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New Anxieties of Democracy Program & Digital Collection

Photo credit: "Indignants Demonstration" [cropped] by Philippe Leroyer CC BY 2.0

The SSRC’s Anxieties of Democracy program is motivated by a concern about whether the core institutions of established democracies that connect citizens and civil society to the political system—elections, mass media, political parties, interest groups, social movements, and especially, legislatures—can capably address large problems in the public interest. A major new initiative for the Council, developed through a set of convenings that have gathered leading thinkers from a range of fields and areas of expertise, the program intends to mobilize existing research; promote new studies; publish and disseminate findings; forge pathways to bring this knowledge to policy, media, and public audiences; and provide opportunities for new generations of social scientists to address how to make democracies govern more effectively. Though emphasis will be placed on anxieties of democracy in the United States, the program will also work comparatively and conceptually across the globe.

The program’s inaugural publication, The Democracy Papers, is a digital collection of thought pieces that consider the question “How can representative democracies be strengthened to govern more effectively?” from a number of instructive preliminary perspectives. Originally produced by attendees for the Anxieties of Democracy developmental gatherings, contributors include political scientists, historians, and journalists, among others.

Photo credit: "Indignants Demonstration" [cropped] by Philippe Leroyer CC BY 2.0

In Council News

The Drugs, Security and Democracy Program has published the third in its series of DSD Working Papers on Research Security: “Security Considerations for Conducting Fieldwork in Highly Dangerous Places or on Highly Dangerous Subjects,” by Vanda Felbab-Brown [PDF available].

A new On the Line podcast features Drugs, Security and Democracy fellows Teo Ballvé (2012) and Winifred Tate (2012) in a discussion of their research on drugs, paramilitarism, and political participation in Colombia.

Editor Clara Ramírez-Barat describes the research motivation behind Transitional Justice, Culture, and Society: Beyond Outreach, the most recent volume in the SSRC Books series Advancing Transitional Justice, in an International Center for Transitional Justice podcast.

In the latest Voices installment at Next Generation Social Sciences, Next Gen Africa fellow Richard Mbunda (2013, 2014) shares his insights on the concept of food sovereignty and its potential for impact on agricultural development and sustainability in Tanzania [video].

Findings from the Education Research Program volume Academically Adrift are featured in Ivory Tower, a new documentary about the challenges faced by American colleges and universities, now playing at select US theaters.

The Sonoma County Gazette covered the release of Measure of America’s recent report A Portrait of Sonoma County, including the related engagement of new community partnerships and investments. In an immediate response to smoking and nicotine-addiction issues identified in the report, the county strengthened its smoking ordinance with a ban on e-cigarettes in certain public places.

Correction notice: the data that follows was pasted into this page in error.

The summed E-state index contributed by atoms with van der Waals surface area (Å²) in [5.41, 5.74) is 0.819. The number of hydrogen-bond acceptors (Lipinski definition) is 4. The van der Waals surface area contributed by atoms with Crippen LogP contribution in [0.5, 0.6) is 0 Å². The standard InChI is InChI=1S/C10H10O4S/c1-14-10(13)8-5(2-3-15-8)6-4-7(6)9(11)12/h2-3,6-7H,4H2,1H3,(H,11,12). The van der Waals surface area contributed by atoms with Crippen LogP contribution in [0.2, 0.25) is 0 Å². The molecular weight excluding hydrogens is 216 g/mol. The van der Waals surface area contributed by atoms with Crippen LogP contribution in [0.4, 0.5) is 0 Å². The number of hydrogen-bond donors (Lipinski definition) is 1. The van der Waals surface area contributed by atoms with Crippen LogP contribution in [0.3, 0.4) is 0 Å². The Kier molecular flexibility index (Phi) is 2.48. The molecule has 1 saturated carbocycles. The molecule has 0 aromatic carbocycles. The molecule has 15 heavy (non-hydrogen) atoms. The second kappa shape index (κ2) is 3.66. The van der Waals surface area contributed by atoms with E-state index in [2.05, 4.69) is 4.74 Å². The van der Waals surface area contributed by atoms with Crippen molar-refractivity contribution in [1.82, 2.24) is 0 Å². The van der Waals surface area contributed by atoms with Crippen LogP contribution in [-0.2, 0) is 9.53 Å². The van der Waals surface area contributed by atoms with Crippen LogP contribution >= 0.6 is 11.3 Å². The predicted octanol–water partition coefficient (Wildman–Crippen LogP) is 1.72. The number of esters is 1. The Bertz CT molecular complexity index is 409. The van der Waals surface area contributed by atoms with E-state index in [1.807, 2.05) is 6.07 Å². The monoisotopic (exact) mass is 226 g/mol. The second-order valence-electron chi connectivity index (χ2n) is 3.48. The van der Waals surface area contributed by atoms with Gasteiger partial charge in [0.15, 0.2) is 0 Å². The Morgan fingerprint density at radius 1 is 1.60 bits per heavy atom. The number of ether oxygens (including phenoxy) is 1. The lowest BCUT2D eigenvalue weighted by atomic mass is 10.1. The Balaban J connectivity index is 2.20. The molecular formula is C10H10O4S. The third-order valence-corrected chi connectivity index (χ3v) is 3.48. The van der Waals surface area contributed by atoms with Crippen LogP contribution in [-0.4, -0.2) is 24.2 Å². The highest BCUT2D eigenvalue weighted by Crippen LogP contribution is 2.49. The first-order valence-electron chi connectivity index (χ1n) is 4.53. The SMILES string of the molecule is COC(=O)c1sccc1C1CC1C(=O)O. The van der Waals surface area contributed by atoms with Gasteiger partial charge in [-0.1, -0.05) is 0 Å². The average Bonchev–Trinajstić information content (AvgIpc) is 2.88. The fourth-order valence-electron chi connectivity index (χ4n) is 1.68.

The Conflict Prevention and Peace Forum’s China-Africa Knowledge Project was profiled in a China Daily piece: “A Lot of Thinking Put into the Tank.”

Renata Segura, associate director of the Conflict Prevention and Peace Forum, cautioned the fragile coalition coming out of the Colombian presidential election in a timely article for the International Peace Institute’s Global Observatory: “In Spite of Himself, Santos Wins in Colombia, but End to War Not a Done Deal.”

African Peacebuilding Network fellow Cori Wielenga (2013) published an article based on her APN-supported research in Strategic Review for Southern Africa: “Reconciliation from the Top Down? Government Institutions in South Africa, Rwanda and Burundi.”

The Migration Program and the Chinese Academy of Social Sciences convened American and Chinese social scientists from a range of disciplinary backgrounds in Beijing for the final meeting of the CASS-SSRC Common Concerns Seminar Series on “Migration, Social Development and Social Protection in China and the US.”

President Ira Katznelson opened Columbia University’s Buell Center Conference on the History of Architecture with a keynote address at New York’s Museum of Modern Art, in conjunction with the MoMA exhibition Frank Lloyd Wright and the City: “What Is a Decent City? Reflections on the Architecture of Fear” [video].

From Our Forums

At Kujenga Amani, a new Peacebuilding in Congo series essay by Christoph Vogel examines the implications of the largely unremarked killing of surrendering militia leader Paul Sadala. A recent Radar piece by Chris Kwaja places the May 20 bomb explosions in Jos, Nigeria, in the context of the ongoing security threat from Boko Haram.

The Immanent Frame conversation Beyond Critique continues with a consideration by Elizabeth Shakman Hurd of the theoretical and methodological possibilities for the study of religion, secular law, and politics. Rachel C. Schneider writes for the Here and There section on “Jesus, Religion, and Revolution in the South African Elections.”

On Deadline

Abe Fellowship
Applications Due: September 1

Mellon Mays Predoctoral Research Grants
Applications Due: November 1